TV Pulling The Strings of Conference Expansion


ESPN and Fox reportedly working against rumored Big 12 Conference expansion raises red flags about the league’s future, and underscores the abundance of influence TV has on college sports.

For those who enjoy conspiracy theory, Monday’s Sports Business Journal report also provides fodder.

Just days before the piece outlining corporate acrimony toward the possibility of adding programs like BYU and Cincinnati ran, the voice of ESPN-owned SEC Network — Paul Finebaum — opined that Big 12 heavyweight Oklahoma “would rather be in the SEC or Big Ten.”

Don’t adjust your tinfoil hat. If you’re connecting the players with string on a corkboard, they all point to ESPN.

Since the conference realignment wheel began spinning in 2010, the mantra has more or less boiled down to “Expand or Die.” The Pac-12 expanded; so did the Big Ten and SEC. The ACC was later to the party, but scored a coup with the addition of up-and-coming Louisville, and an affiliation with Notre Dame.

The rational behind conference expansion: Reach more homes, both in sheer volume of games — conference championship game and better access to the College Football Playoff — as well as geographic reach.

While its Power Five brethren expanded, the Big 12 contracted. Its 10-team membership would have been perfectly suitable before 2010, but the model is antiquated in a landscape cultivated exclusively by TV — and it’s no secret that the driving entity behind conference expansion was always TV.

Finebaum dropping suggestions about Big 12 instability, coupled with SBJ‘s report, stand contrary to the direction TV has previously pushed leagues. There’s also a hint of “power” conference snobbery and continued collusion against those programs deemed outsiders.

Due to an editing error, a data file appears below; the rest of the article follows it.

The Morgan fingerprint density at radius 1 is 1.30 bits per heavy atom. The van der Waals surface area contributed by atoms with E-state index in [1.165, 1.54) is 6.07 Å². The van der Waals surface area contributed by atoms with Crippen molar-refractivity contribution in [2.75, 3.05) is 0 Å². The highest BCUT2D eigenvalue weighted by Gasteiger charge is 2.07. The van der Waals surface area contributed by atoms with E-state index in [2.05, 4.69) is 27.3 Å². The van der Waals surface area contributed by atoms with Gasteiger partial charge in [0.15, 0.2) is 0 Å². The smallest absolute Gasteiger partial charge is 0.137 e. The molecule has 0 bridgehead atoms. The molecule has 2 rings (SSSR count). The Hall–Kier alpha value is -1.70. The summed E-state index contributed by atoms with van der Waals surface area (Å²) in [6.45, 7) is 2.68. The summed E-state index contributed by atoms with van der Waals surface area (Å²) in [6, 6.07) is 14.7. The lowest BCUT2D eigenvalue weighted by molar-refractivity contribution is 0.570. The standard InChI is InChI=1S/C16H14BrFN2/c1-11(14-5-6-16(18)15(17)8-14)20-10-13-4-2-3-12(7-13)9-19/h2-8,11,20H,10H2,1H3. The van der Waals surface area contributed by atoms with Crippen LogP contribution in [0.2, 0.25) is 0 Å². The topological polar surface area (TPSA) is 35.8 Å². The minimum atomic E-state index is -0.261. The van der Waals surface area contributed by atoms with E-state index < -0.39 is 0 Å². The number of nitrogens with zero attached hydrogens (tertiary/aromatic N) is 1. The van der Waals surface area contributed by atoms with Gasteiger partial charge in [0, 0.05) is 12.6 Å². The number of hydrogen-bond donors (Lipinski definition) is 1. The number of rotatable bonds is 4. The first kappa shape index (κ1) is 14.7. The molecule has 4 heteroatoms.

No need not take a far leap to believe the death of the Big 12 is the endgame TV execs want — in part because we’ve seen a similar scenario play out through the course of this realignment cycle.

The Big East Conference’s negotiations with other networks flamed out when other conferences repeatedly raided the league’s members. In 2011, former Boston College athletic director Gene DeFilippo told the Boston Globe, “ESPN…is the one who told” the ACC to poach Syracuse and Pittsburgh.

While that occurred behind the scenes, Big East football coverage turned decidedly sour — not unlike Finebaum’s suggestion one of the two crucial pieces to Big 12 survival wants out.

Should the Big 12 erode, it wouldn’t necessarily come as a surprise. The Big 12 has been in a tenuous spot, from the outset of conference expansion and realignment. An inevitable chain reaction may well have been set the moment ESPN and Texas agreed upon the destined-to-fail Longhorn Network.

The larger problem has nothing to do with Texas, however, or even just the Big 12. TV wields far too much power crafting the landscape. These outlets face an obvious conflict of interest, covering these teams year-round — and often having to fill a 24-hour cycle with opinion, like Finebaum’s — while decisions are made behind the scenes.

Chalk this up as another example supporting a direct distribution model, which is more conceivable now than it was six years.